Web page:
So far we've talked about what you need to do in PM only, however there's work to do in RM as well. In particular, the segment registers need to be changed to their RM values. First, we'll do CS.

Note that just because we shifted to RM by clearing the PE bit (that's bit 0) in CR0, doesn't mean that the value in CS changed. That can be changed only by executing a far jump (or ret, however, we don't have a valid stack at this point, so a ret is out).

        cli

mov eax,DataSelector mov ds,eax assume ds:nothing
mov es,eax mov fs,eax mov gs,eax mov ss,eax assume es:nothing,fs:nothing,gs:nothing,ss:nothing
mov eax,cr0 and al,not 1 mov cr0,eax
lidt fword ptr RM_IDT

        db      0EAh
        dw      offset cs:L1
        dw      seg CODE
L1:
        sti

The db statement defines a byte with the opcode for a far jump (0EAh). The next statement defines a word value which is used by the far jump as the instruction offset, along with the second dw which defines the RM segment of the label L1. Together, these three statements create a far jump to label L1.

Although the above technique is commonly used, there is a cleaner way as follows (assuming your assembler supports it):

        cli

mov eax,DataSelector mov ds,eax assume ds:nothing
mov es,eax mov fs,eax mov gs,eax mov ss,eax assume es:nothing,fs:nothing,gs:nothing,ss:nothing
mov eax,cr0 and al,not 1 mov cr0,eax
lidt fword ptr RM_IDT

        jmp     far ptr L1
L1:
        sti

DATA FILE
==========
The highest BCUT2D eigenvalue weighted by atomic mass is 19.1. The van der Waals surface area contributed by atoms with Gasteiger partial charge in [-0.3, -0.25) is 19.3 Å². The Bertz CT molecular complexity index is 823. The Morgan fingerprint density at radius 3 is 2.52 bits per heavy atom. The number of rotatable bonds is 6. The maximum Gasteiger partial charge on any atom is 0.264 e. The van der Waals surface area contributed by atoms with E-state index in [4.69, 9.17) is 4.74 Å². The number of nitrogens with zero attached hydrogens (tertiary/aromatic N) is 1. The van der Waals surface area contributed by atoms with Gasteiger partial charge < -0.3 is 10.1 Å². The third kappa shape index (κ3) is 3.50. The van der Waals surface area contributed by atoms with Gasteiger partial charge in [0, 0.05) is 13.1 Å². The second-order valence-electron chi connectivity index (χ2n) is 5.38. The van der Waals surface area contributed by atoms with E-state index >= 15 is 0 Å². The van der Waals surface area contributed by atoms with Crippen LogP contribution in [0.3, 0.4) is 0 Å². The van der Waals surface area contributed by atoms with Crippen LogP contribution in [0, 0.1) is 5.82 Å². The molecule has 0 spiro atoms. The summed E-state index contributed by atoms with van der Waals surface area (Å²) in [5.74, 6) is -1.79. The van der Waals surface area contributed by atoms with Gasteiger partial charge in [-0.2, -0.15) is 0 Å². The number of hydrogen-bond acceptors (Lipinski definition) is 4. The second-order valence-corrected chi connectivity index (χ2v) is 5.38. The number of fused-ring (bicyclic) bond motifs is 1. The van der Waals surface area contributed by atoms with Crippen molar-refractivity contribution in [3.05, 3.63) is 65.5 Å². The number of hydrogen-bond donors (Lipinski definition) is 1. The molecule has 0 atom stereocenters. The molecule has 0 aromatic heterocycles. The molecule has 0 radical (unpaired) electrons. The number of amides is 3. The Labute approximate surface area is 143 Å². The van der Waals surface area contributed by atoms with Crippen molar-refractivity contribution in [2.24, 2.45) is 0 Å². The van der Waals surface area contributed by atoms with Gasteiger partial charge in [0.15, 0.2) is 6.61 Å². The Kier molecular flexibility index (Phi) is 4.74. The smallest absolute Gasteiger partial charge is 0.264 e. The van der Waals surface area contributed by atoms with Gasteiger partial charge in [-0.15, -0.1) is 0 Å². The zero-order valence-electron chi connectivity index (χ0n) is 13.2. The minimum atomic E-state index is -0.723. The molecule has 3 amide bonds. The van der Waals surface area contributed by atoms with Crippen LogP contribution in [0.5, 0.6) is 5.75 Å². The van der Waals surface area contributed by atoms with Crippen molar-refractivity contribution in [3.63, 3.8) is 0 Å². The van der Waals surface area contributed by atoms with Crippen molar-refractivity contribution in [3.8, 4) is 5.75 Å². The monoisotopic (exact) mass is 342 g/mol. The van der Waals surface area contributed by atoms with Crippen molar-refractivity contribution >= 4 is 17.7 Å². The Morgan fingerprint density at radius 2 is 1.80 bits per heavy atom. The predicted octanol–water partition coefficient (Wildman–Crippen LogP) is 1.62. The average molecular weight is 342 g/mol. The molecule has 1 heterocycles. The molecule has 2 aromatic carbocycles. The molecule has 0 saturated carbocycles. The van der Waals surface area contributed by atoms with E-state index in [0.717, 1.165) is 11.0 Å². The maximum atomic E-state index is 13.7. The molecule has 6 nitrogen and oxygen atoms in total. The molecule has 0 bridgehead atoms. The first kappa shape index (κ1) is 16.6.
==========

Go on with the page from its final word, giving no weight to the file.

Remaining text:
Note that the far jump is placed inside the cli/sti instructions as we can't tolerate an RM interrupt with a PM selector value in CS — the interrupt handler would return to the wrong segment.

After returning to RM, the RM segment values can be loaded into the segment registers. The only one you need be careful about is SS which needs to be set before interrupts are enabled, as we can't tolerate an RM interrupt with a PM selector value in SS — the interrupt handler would use the wrong stack segment.

Putting it all together now ...

CR0FLAGS record  $PG:1,$CD:1,$NW:1,$CR0RSV0:10,$AM:1,$CR0RSV1:1,$WP:1,\
                 $CR0RSV2:10,$NE:1,$ET:1,$TS:1,$EM:1,$MP:1,$PE:1

CODE segment use16 ; The PM selector which encompasses CODE ; must be use16, 64KB, byte-granular, ; non-conforming, readable. ; You might also want to define it as ; byte-aligned and public in a class. assume cs:CODE ; Tell the assembler about it
PM2RM proc ; near or far, your choice assume ds:nothing,es:nothing,fs:nothing,gs:nothing,ss:nothing

        cli                     ; We can't afford an interrupt here

mov eax,DataSelector ; Get a selector with RM attrs mov ds,eax ; Load all selectors mov es,eax ; ... mov fs,eax ; ... mov gs,eax ; ... mov ss,eax ; ... assume ds:nothing,es:nothing,fs:nothing,gs:nothing,ss:nothing
mov eax,cr0 ; Get current value and al,not (mask $PE) ; Tell the CPU to enter RM mov cr0,eax ; Set current value, we're now in RM
        mov     ax,DataSegment  ; Get valid data segment
        mov     ds,ax           ; Set to known value
        assume  ds:RMDATA       ; Tell the assembler about it